Wednesday, July 30, 2008

Autism/AS Emotions Run High--What to Do?

On a different forum someone broached the subject about the myth that children with Autism or Asperger Syndrome are not emotional or prone to emotion, which is--of course--refuted by parents of children with the disorders. Giving an example is that a child with AS can become very overwhelmed when his schedule is disrupted or changed in anyway and will express himself by crying or becoming very frustrated. The question was asked: What to do to help a child deal with his/her emotions when life takes a disrupting turn?

My son, who is diagnosed with a mild form of autism, has had much of the same issues, especially a few years back. He would become so overwhelmed with a change in his schedule or the mere ‘not knowing’ what comes next in his day, would set him off to such a high level of anxiety that I just had to intervene with meds. I am not a parent who is prone to abandoning any other type of coping therapies (e.g., OT, breathing exercises, yoga) but his anxiety was so significant that we needed to turn to a clinical psychiatrist and psychologist for answers. He has been (and is still) taking Fluvoxamine (Luvox) for about 2 years now and it has worked tremendously. Again, I am not a parent who “pushes” meds on anyone and I am not stating that this is the only alternative, but for Nick it was the only alternative remaining and necessary to relieve his anxiety so that he could relax at school just enough to concentrate on his work without worrying so much about his schedule. Shortly after taking the meds he actually admitted to me that he felt better and his teachers had mentioned that he actually started participating in class.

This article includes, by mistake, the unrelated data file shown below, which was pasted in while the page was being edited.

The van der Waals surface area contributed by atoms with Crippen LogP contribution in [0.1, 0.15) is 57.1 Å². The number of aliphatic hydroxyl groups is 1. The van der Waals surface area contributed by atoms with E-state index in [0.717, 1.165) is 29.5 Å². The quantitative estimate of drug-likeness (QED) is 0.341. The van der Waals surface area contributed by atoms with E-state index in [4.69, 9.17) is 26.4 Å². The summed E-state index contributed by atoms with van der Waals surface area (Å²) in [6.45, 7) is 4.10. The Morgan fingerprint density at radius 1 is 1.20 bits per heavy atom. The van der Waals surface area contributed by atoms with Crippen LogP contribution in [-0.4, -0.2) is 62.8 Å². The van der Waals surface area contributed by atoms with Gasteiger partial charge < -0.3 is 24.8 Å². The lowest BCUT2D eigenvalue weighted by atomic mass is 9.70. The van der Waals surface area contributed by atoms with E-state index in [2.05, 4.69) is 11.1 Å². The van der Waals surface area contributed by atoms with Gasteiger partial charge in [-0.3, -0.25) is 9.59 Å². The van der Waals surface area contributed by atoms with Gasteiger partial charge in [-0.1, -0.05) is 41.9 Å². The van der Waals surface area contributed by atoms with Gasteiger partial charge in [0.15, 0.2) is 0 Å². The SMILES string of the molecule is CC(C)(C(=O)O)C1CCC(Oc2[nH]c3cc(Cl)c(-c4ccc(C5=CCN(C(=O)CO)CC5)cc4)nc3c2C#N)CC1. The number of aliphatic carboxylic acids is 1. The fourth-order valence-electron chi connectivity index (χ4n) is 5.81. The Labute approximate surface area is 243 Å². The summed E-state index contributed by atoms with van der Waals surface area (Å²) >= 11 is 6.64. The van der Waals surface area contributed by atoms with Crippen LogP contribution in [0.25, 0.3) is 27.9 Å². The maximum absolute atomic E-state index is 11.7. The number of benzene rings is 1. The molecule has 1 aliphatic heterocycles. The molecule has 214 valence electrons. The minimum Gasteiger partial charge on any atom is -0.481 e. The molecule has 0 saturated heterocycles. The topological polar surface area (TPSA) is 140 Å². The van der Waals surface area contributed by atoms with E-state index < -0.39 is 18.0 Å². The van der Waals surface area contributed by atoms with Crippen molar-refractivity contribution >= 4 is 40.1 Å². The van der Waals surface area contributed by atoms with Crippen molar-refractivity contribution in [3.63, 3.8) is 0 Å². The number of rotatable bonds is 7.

Mind you, he is on a very low dose, only 50 mg taken every night, and we have kept it this way through two growth spurts and he (so far) does not seem to require more. Our strategy is that we will wait and see how things progress before increasing the dose—in essence, slowly weaning him off of the drug if he is not requiring it any longer.

Personally, I think his success has been due to a comfortable school classroom and setting coupled with the medication’s ability to take the "edge off" for a boy who is prone to a higher level of anxiety than, let’s say, the norm.

Has anyone found meds to be helpful or just plain necessary?

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